Giffords celebrates birthday 5 months after shooting
Gabrielle Giffords turned 41 years old Wednesday.
That's not a very remarkable birthday for most people, but for Giffords it also marks five months since she was shot through the left side of her brain.
That makes her 41st remarkable indeed.
"Congresswoman Giffords will spend most of her birthday the same way she spends most days: working hard on getting better," said her spokesman, C.J. Karamargin.
"She had a small pre-birthday gathering over the weekend, enjoying some cake with family and a few close friends. She had a great time," he said.
Giffords is recovering from her wound a Houston rehab facility following an operation to replace part of her skull last month.
"We're taking a tremendous amount of inspiration from what her doctors have said," Karamargin said Tuesday.
Doctors treating the Arizona Democrat have called her recovery "miraculous."
"I saw her last Thursday and Friday," Karamargin said. "It was a confirmation of what the doctors are talking about."
"It's astounding that she's made the progress that she has."
Doctors don't know when Giffords can be released from the hospital, or when she might be able to return to Congress, they said following her surgery last month.
"Your guess is as good as mine," said Dr. Dong Kim, a neurosurgeon who has been treating the congresswoman, at a press conference after the operation.
"We can't predict how much progress she'll make. We can't predict when she'll return to work," Kim said.
Giffords is "recovering very nicely," said Dr. Gerard Francisco, who has been managing her rehab.
Her cognition has "improved very significantly," he said, noting that "we're having meaningful, fun conversation—she's cracked me up."
"It's difficult at this juncture to make any guesses about when she'll go back to work," he said.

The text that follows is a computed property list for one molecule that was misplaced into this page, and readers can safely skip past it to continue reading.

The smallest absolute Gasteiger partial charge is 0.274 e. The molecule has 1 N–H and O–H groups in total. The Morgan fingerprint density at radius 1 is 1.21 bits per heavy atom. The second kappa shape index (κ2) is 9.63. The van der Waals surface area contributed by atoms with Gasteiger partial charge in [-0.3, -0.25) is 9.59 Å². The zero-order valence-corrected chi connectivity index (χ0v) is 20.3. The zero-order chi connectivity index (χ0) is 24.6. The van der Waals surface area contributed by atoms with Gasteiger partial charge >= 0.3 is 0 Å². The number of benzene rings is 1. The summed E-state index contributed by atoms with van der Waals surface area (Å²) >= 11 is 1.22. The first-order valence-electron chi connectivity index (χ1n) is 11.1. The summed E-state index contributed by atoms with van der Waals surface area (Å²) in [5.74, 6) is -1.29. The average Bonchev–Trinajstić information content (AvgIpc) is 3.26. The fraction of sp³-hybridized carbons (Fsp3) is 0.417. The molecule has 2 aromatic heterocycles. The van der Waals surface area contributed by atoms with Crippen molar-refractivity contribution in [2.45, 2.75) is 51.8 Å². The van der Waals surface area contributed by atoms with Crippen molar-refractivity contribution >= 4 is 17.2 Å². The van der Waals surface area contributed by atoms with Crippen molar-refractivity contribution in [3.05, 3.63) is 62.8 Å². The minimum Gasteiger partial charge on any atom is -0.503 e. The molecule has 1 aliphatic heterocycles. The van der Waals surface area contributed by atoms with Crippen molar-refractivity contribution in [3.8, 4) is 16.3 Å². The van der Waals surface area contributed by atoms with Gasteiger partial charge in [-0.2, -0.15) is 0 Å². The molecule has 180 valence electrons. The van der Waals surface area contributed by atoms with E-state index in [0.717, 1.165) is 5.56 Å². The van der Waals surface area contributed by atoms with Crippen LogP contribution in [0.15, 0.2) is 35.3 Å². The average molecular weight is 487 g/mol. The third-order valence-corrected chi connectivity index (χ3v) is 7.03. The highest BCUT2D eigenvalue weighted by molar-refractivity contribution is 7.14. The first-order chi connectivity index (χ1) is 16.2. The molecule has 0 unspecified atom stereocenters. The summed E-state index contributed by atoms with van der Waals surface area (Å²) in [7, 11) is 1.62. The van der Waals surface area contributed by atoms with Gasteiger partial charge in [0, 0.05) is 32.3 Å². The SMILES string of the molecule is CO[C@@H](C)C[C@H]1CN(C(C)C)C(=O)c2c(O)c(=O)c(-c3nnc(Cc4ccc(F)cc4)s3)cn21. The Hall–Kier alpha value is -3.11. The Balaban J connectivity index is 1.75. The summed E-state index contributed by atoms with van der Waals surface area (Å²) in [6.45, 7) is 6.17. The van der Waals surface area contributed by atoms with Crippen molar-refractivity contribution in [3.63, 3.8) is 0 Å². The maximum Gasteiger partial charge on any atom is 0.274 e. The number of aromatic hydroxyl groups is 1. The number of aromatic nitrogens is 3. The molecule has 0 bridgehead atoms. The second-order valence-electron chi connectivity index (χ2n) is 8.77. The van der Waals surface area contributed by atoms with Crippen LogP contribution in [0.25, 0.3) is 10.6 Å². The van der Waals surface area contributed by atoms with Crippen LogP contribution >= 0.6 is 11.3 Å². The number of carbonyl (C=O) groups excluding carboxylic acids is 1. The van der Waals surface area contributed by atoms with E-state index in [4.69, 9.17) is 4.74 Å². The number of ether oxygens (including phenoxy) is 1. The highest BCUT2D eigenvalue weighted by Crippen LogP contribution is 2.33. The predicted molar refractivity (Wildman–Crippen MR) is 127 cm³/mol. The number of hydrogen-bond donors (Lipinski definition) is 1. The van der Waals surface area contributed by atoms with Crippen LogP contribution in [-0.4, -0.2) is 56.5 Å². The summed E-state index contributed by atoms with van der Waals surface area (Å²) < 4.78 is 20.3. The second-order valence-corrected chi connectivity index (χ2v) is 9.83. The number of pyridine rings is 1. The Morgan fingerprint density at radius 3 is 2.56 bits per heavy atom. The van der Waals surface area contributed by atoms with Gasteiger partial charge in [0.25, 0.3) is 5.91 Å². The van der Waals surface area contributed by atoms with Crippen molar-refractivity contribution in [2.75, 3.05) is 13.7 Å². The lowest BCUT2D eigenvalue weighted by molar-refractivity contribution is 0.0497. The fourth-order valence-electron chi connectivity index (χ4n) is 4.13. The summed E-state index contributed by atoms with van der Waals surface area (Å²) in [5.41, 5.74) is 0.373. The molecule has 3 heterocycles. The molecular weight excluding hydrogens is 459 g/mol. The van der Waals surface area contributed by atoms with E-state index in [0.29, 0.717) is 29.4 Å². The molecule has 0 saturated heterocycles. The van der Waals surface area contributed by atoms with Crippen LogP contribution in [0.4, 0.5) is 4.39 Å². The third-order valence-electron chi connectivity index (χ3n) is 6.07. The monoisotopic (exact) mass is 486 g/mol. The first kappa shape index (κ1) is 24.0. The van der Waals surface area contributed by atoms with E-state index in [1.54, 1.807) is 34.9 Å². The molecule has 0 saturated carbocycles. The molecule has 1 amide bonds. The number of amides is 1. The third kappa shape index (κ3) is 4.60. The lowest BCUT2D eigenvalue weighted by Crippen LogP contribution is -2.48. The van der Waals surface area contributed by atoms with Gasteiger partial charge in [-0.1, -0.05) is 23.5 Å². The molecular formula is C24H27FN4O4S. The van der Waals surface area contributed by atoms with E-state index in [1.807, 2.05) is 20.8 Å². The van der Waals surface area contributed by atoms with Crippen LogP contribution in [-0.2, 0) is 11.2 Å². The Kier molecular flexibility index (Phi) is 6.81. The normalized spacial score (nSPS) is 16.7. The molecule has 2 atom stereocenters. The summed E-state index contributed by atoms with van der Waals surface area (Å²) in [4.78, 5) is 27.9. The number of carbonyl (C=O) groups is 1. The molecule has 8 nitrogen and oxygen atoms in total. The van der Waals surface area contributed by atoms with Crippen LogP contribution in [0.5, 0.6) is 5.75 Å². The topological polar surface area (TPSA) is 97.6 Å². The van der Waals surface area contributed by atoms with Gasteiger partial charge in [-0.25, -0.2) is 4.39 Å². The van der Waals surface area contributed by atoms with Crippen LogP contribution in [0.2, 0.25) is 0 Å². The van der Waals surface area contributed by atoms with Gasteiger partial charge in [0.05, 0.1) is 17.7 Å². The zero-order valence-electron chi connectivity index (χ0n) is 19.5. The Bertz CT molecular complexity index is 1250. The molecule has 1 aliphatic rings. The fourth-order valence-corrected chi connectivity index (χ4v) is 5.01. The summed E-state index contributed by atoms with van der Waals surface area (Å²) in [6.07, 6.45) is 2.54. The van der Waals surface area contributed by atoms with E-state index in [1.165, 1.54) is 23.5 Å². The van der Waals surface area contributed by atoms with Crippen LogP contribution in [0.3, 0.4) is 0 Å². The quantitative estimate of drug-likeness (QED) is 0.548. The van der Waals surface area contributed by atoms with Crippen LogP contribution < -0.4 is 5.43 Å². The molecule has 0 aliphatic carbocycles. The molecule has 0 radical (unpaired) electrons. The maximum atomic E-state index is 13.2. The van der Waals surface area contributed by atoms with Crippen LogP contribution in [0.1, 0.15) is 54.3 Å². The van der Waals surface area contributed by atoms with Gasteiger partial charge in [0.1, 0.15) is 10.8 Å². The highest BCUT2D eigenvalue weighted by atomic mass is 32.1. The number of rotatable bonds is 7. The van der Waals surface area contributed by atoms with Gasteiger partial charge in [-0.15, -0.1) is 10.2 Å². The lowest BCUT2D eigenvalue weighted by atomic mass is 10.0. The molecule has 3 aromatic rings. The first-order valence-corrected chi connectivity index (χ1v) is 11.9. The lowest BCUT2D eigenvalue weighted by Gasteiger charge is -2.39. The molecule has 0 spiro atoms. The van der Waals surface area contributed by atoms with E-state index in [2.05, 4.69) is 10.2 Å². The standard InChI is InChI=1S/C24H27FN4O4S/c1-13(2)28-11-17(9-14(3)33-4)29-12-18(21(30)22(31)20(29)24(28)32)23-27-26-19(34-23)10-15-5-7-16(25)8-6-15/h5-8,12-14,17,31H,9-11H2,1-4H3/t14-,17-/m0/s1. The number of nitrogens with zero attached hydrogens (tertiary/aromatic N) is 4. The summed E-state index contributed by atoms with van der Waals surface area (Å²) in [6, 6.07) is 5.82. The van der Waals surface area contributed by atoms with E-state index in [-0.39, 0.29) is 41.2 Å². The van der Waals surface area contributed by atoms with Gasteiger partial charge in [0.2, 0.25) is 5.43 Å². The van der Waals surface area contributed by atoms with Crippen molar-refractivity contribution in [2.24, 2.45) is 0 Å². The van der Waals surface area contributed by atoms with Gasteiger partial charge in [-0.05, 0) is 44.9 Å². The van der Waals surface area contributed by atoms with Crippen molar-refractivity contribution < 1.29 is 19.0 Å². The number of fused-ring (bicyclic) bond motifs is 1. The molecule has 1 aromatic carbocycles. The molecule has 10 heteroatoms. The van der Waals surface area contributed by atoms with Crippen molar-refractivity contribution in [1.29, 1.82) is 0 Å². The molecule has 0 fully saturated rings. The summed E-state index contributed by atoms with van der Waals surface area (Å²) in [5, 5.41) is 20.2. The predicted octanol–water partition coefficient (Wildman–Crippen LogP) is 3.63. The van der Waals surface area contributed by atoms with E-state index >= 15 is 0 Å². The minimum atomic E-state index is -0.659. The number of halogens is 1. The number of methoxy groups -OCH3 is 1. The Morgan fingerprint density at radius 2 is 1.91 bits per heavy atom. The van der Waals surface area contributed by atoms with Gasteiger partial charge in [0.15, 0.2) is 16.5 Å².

While doctors said they have a tentative schedule for Giffords' rehab and release, they declined to give specifics about dates.
Karamargin wouldn't comment on when Giffords might begin outpatient therapy, or when she might make a public appearance.
"If there's one thing we've learned through this entire ordeal, it is the need to be patient," he said.
While some have called upon Giffords to resign her seat, there's been little indication that she will do so any time soon.
Beginning just days after the shooting, others have explored declaring her seat vacant. A state law on vacant offices doesn't apply to federal representatives, and an online petition asking Gov. Jan Brewer to declare a special election has attracted only 211 signatures.
According to the Constitution, members of the House of Representatives can only be forced out of office by a vote by the House. Federal courts have found that states are powerless to set limits on those serving in federal office above those found in the Constitution and federal law.
Mo Udall hospitalized for 4 months
Arizona has had a representative who was unable to work for a long period before, without attempting to invoke the vacancy law.
In 1991, then-Rep. Mo Udall was hospitalized for nearly four months, until he resigned on May 4.
Udall, who had Parkinson's disease, fell down the stairs of his McLean, Va., home on Jan. 6. He suffered several broken ribs, a fractured shoulder blade and a concussion.
Udall announced his retirement on April 19 of that year.
Accused shooter found incompetent to stand trial
Jared Lee Loughner is accused of killing six and shooting Giffords in the head in what authorities charge was an assassination attempt.
Among those killed were a nine-year-old girl and Arizona's presiding federal judge.
He also is charged with wounding 12 others at the "Congress On Your Corner" meet and greet with constituents at a Northwest Side grocery store on the morning of Jan. 8.
He was found incompetent to stand trial last month, and was sent to a federal facility in Missouri for treatment to restore his ability to understand the charges against him and participate in his defense.
In March, Loughner was charged with 49 federal counts in the attack. Not guilty pleas were entered on his behalf by the court.
Fourteen of the charges Loughner faces could result in the death penalty, if the prosecution seeks it. No decision of whether to ask for capital punishment has been made, authorities have said.
Loughner likely will face local charges in the shooting incident, authorities have said, but only after the federal case is resolved.